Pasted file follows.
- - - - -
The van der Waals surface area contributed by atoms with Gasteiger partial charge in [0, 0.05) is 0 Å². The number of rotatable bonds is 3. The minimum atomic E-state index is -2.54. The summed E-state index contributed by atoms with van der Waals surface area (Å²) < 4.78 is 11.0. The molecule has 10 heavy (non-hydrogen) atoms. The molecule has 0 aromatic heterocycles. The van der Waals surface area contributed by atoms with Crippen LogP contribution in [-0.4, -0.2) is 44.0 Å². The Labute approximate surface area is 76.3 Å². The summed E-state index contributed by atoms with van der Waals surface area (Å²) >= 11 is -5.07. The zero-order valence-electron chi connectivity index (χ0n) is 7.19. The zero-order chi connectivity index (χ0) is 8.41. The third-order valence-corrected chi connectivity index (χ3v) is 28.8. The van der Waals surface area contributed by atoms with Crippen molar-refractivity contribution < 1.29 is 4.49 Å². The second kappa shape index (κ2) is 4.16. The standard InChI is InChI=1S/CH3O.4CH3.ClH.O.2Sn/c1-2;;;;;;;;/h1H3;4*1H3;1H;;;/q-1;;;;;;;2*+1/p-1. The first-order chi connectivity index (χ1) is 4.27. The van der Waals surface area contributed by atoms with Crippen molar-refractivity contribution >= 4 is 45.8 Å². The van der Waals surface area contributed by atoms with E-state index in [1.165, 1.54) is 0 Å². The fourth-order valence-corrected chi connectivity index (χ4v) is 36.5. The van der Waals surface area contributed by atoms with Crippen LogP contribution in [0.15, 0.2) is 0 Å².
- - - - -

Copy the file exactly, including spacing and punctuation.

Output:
The van der Waals surface area contributed by atoms with Gasteiger partial charge in [0, 0.05) is 0 Å². The number of rotatable bonds is 3. The minimum atomic E-state index is -2.54. The summed E-state index contributed by atoms with van der Waals surface area (Å²) < 4.78 is 11.0. The molecule has 10 heavy (non-hydrogen) atoms. The molecule has 0 aromatic heterocycles. The van der Waals surface area contributed by atoms with Crippen LogP contribution in [-0.4, -0.2) is 44.0 Å². The Labute approximate surface area is 76.3 Å². The summed E-state index contributed by atoms with van der Waals surface area (Å²) >= 11 is -5.07. The zero-order valence-electron chi connectivity index (χ0n) is 7.19. The zero-order chi connectivity index (χ0) is 8.41. The third-order valence-corrected chi connectivity index (χ3v) is 28.8. The van der Waals surface area contributed by atoms with Crippen molar-refractivity contribution < 1.29 is 4.49 Å². The second kappa shape index (κ2) is 4.16. The standard InChI is InChI=1S/CH3O.4CH3.ClH.O.2Sn/c1-2;;;;;;;;/h1H3;4*1H3;1H;;;/q-1;;;;;;;2*+1/p-1. The first-order chi connectivity index (χ1) is 4.27. The van der Waals surface area contributed by atoms with Crippen molar-refractivity contribution >= 4 is 45.8 Å². The van der Waals surface area contributed by atoms with E-state index in [1.165, 1.54) is 0 Å². The fourth-order valence-corrected chi connectivity index (χ4v) is 36.5. The van der Waals surface area contributed by atoms with Crippen LogP contribution in [0.15, 0.2) is 0 Å².